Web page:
On Tuesday, President Donald Trump commuted former Illinois Gov. Rod Blagojevich prison sentence for multiple counts of obstruction.
There is a deep irony in Blagojevich receiving such an act of executive grace.
As governor, Blagojevhich routinely ignored similar pleas made by people who were wasting away in prisons throughout the state, leaving behind a backlog of more than 2,500 requests for commutation or pardon.
In Illinois, executive clemency is an expansive power, allowing the governor “grant reprieves, commutations and pardons, after conviction, for all offenses on such terms as he thinks proper.” Clemency has been a tool for many of Illinois’s greatest reforms, from the effective elimination of the death penalty in Illinois to the expungement of thousands of marijuana convictions.
The need for an expansive use of commutation in Illinois has never been greater. There are almost 40,000 people in Illinois’ prisons, crammed into a system designed to house only 27,000. Our state’s outsized prison population is the result of truly excessive sentences, ones that are out of step with sentences in the rest of the country.
Illinois not only is one of just nine states in which more than 1,000 people are serving sentences greater than 50 years; in Illinois’ prisons, more than 4,500 people are serving such sentences.
More than a quarter of the people in Illinois prisons are serving sentences greater than 20 years. Hundreds of people are serving natural life sentences for crimes other than murder. One in seven incarcerated people in Illinois will leave prison not through a door, but in a box.
Illinois has done away with many of the mechanisms that other states rely on to make sure that people who can be safely returned to the community do not languish in prison.
Our state abolished parole in 1978. Eleven years later, Illinois made it extraordinarily difficult, and often impossible, for people in prison to get their sentences reduced through good behavior.
Illinois has no mechanism for releasing the terminally ill or the medically incapacitated. Our state has rendered rehabilitation, personal growth and mercy irrelevant.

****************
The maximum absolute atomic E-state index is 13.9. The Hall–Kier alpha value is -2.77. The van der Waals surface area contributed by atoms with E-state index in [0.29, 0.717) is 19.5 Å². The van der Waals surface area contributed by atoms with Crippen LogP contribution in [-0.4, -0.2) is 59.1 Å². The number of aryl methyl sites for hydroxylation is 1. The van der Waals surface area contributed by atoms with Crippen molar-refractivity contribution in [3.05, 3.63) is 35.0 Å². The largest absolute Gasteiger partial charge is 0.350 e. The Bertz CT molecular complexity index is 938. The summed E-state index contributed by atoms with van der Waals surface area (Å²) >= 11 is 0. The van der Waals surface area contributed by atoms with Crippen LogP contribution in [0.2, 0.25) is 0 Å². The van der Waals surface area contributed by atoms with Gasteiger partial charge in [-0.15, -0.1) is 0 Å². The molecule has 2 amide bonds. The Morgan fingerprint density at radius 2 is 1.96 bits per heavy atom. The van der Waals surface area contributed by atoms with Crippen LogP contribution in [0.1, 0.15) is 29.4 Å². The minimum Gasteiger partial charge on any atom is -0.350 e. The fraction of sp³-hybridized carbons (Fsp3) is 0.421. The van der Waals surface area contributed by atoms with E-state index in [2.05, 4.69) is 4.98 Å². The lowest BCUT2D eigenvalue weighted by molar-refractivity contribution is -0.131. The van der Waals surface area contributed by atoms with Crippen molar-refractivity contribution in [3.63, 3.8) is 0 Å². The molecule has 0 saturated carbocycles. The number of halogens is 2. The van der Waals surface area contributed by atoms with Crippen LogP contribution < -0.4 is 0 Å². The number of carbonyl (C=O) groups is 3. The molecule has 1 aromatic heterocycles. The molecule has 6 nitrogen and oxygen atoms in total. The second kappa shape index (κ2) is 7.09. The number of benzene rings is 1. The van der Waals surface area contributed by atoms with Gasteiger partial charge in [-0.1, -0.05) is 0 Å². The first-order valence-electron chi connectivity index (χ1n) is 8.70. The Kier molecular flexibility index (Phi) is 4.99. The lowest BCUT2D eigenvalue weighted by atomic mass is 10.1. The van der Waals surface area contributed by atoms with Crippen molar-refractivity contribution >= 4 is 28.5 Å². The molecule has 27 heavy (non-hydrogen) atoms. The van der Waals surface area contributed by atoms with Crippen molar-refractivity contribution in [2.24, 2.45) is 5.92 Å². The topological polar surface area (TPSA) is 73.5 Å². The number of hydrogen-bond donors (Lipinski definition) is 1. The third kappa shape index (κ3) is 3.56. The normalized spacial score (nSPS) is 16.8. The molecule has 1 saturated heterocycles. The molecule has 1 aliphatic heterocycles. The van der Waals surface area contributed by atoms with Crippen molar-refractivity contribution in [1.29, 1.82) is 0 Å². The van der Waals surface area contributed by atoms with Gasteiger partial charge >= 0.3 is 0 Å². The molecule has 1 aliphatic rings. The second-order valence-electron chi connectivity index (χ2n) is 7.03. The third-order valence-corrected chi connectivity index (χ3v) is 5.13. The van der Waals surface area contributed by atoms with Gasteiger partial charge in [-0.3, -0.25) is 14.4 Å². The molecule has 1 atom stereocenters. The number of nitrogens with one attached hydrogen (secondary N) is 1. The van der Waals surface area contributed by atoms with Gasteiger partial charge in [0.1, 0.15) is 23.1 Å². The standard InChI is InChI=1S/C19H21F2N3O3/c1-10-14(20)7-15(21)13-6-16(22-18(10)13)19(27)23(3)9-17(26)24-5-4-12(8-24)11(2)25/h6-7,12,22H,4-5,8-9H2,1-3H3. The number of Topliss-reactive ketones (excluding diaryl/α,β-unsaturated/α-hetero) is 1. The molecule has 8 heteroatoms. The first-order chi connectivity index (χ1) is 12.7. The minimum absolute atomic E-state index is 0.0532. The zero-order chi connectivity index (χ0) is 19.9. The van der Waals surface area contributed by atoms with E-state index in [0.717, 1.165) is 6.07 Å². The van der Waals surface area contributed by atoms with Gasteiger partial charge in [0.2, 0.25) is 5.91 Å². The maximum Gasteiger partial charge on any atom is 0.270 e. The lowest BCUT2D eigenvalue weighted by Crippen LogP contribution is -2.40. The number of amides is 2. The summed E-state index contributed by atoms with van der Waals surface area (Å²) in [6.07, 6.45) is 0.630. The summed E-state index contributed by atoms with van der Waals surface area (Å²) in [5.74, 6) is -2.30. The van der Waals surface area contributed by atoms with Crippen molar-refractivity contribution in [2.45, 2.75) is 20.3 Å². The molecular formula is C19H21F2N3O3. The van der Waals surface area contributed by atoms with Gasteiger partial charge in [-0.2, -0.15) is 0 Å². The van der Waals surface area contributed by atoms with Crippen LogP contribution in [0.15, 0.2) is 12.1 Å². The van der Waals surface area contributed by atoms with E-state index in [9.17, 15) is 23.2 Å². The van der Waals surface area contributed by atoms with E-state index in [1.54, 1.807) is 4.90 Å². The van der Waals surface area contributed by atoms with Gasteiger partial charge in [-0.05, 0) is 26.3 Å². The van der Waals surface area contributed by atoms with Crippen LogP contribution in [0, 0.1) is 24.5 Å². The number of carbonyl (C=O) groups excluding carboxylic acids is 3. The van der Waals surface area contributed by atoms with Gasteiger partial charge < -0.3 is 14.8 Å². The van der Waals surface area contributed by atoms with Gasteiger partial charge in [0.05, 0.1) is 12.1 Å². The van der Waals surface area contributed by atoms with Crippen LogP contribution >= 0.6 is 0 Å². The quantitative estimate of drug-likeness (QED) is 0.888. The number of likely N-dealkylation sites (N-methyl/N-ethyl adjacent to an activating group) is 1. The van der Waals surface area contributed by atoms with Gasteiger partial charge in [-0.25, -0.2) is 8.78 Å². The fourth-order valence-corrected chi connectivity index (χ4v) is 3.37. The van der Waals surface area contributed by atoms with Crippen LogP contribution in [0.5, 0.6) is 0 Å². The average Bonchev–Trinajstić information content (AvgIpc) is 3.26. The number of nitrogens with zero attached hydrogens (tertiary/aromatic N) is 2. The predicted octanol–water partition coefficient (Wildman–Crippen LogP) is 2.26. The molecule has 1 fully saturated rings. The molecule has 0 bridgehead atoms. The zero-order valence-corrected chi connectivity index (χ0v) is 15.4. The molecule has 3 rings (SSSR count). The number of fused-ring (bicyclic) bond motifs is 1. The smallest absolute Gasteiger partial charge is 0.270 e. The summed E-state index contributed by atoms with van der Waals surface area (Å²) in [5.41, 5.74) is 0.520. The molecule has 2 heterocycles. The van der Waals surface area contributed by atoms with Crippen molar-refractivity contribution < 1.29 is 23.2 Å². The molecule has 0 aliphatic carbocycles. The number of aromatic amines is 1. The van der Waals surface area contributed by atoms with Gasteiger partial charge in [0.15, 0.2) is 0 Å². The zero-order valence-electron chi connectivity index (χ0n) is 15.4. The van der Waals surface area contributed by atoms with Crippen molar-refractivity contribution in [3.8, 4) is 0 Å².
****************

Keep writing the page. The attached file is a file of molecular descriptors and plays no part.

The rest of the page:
In this landscape of despair, executive commutation of a sentence has remained a glimmering hope for thousands upon thousands of people who simply should not be in prison.
We are talking about people like Basil Powell, a 69-year-old man who has served more than 36 years of a natural life sentence for his role as the getaway driver in gas station robberies in which no one was hurt. He was sentenced to die in prison even though he was unarmed during the robberies, even though his armed codefendant went home after six years, and even though he has a wife, a daughter and four grandchildren at home.
Blagojevich, who yesterday was the beneficiary of executive grace, ignored the petition of Basil Powell, just as he ignored thousands upon thousands of other equally reasonable and compelling requests for relief.
Many incarcerated people who have requested that their sentences be commuted remain in custody not because they pose a danger to society, or because anyone continues to believe that their individual sentences are moral or just.
They remain in custody simply because the State of Illinois has stripped away every other meaningful mechanism for granting common sense or discretionary release.
When Trump set Blagojevich free, we were reminded of the incredible power of executive clemency to further true criminal justice.
Illinois can no longer ignore thousands of such meritorious cases, and the state can no longer pretend that there is no expedient way to correct an unjust, unnecessary or excessive sentence.
It is time to make proper use of this unique act of grace — executive clemency — and bring real justice to Illinois.
Jennifer Soble is the executive director of the Illinois Prison Project.
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